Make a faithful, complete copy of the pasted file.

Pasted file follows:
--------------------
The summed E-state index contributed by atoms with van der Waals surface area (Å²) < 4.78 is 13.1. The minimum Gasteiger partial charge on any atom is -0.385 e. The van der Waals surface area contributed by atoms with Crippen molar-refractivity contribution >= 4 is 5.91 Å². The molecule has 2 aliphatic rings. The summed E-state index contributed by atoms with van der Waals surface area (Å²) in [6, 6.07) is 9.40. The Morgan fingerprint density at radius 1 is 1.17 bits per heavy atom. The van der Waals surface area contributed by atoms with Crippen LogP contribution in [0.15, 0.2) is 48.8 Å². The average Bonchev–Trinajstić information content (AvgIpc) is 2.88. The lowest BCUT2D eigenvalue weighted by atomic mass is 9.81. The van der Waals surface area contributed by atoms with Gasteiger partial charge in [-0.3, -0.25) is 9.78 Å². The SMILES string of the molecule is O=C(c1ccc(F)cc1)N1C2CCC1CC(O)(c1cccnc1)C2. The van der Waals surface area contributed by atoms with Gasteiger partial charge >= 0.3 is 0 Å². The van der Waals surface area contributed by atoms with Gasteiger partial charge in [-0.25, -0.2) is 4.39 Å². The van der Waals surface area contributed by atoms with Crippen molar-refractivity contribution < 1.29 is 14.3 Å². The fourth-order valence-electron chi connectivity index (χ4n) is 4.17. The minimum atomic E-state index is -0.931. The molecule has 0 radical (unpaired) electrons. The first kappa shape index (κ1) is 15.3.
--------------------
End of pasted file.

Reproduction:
The summed E-state index contributed by atoms with van der Waals surface area (Å²) < 4.78 is 13.1. The minimum Gasteiger partial charge on any atom is -0.385 e. The van der Waals surface area contributed by atoms with Crippen molar-refractivity contribution >= 4 is 5.91 Å². The molecule has 2 aliphatic rings. The summed E-state index contributed by atoms with van der Waals surface area (Å²) in [6, 6.07) is 9.40. The Morgan fingerprint density at radius 1 is 1.17 bits per heavy atom. The van der Waals surface area contributed by atoms with Crippen LogP contribution in [0.15, 0.2) is 48.8 Å². The average Bonchev–Trinajstić information content (AvgIpc) is 2.88. The lowest BCUT2D eigenvalue weighted by atomic mass is 9.81. The van der Waals surface area contributed by atoms with Gasteiger partial charge in [-0.3, -0.25) is 9.78 Å². The SMILES string of the molecule is O=C(c1ccc(F)cc1)N1C2CCC1CC(O)(c1cccnc1)C2. The van der Waals surface area contributed by atoms with Gasteiger partial charge >= 0.3 is 0 Å². The van der Waals surface area contributed by atoms with Gasteiger partial charge in [-0.25, -0.2) is 4.39 Å². The van der Waals surface area contributed by atoms with Crippen molar-refractivity contribution < 1.29 is 14.3 Å². The fourth-order valence-electron chi connectivity index (χ4n) is 4.17. The minimum atomic E-state index is -0.931. The molecule has 0 radical (unpaired) electrons. The first kappa shape index (κ1) is 15.3.